These orchids owe their popu- larity to their attractive foliage, striking flowers, and ease of cultivation. Large, broad, rich green leaves somewhat resemble those of cast-iron plant (Aspidistra); they are marked with prominent parallel veins. Erect flower spikes to 3 ft. tall arise from the bases of large, thick pseudobulbs. In the Coastal and Tropical South, Phaius species are perennials; elsewhere, they're quite easy to grow as houseplants.
P. flavus. From India, Thailand, Malaysia, and Indonesia. Leaves to 2 ft. long are attractively marked with yellow blotches and spots. In spring, blossom spikes carry many fragrant, 3-in.-wide flowers in sulphur yellow with a reddish brown band on the lip. 'Punctata' has yellow-spotted foliage.
P. tankervilleae. NUN'S ORCHID. Native to China, India, Sri Lanka, Southeast Asia, and Australia. May well be the easiest of all orchids to grow. Handsome, oblong to oval and pointed leaves 23 ft. long. Fragrant, 2- to 3-in.-wide blooms appear from late winter into spring; they are dusty rose inside and creamy white outside, with a rosy purple lip.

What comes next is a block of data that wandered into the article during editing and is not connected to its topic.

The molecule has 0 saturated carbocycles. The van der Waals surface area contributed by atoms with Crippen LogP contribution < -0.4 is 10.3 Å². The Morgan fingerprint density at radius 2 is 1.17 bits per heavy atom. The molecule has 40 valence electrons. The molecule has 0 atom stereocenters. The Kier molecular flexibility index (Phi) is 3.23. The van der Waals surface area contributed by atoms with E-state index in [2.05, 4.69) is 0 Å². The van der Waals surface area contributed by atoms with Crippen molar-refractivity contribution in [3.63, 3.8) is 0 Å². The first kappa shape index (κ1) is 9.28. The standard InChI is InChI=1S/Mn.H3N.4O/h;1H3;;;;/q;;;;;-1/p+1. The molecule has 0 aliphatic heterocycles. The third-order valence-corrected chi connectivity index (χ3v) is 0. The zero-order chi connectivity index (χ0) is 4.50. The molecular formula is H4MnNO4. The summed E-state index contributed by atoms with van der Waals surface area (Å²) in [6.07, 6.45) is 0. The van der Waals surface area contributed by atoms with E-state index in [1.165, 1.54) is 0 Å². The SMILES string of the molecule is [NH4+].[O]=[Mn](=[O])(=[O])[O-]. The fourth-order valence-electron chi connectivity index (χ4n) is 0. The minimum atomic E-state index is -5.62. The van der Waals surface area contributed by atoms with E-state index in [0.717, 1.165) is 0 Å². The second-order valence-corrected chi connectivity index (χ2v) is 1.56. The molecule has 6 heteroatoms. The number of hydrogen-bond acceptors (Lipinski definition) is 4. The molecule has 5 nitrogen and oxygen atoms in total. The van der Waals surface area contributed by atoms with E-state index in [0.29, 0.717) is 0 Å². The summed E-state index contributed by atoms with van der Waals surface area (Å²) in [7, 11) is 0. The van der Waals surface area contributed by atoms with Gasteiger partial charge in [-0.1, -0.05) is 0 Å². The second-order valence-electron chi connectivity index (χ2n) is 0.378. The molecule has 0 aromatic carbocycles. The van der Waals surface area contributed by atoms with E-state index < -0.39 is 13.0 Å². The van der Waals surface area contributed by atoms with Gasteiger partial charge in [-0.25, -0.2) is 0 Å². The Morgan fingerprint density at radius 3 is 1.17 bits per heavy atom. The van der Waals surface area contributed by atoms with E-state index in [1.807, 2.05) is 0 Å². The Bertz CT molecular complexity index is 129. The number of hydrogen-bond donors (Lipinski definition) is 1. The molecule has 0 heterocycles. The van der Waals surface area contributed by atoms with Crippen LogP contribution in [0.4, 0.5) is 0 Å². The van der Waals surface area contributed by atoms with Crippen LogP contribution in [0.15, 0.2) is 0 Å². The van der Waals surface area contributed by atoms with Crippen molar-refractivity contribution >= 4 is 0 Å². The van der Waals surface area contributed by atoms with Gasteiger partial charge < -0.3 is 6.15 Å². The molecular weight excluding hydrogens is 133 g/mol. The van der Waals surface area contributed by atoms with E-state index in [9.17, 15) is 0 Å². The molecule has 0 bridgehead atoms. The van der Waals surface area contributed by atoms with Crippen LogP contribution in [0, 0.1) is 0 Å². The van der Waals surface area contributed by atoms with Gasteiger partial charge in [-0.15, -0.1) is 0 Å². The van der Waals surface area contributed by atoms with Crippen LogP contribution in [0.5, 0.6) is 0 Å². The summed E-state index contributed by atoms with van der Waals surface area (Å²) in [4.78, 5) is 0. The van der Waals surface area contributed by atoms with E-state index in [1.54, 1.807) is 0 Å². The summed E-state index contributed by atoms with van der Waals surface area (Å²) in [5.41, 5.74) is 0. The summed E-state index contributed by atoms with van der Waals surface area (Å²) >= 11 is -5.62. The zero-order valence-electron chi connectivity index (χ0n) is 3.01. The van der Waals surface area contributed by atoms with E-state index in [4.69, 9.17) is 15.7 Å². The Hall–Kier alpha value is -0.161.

Although they'll take full sun for short periods, these orchids prefer light shade. Those grown indoors will bloom just fine if placed next to a bright window (they will, however, need protection from hot, direct sun). Give them fertile, well-drained soil that contains plenty of organic matter. From winter through the end of summer, keep the soil evenly moist (use room- temperature water); then let it go slightly dry for three to four weeks in fall. From spring through summer, feed every other week with water-soluble 20-20-20 fertilizer diluted to half-strength. Be careful with the leaves, which break easily. Plants are easy to divide. Scale can be a serious pest, especially on indoor plants; control it by spraying with horticultural oil.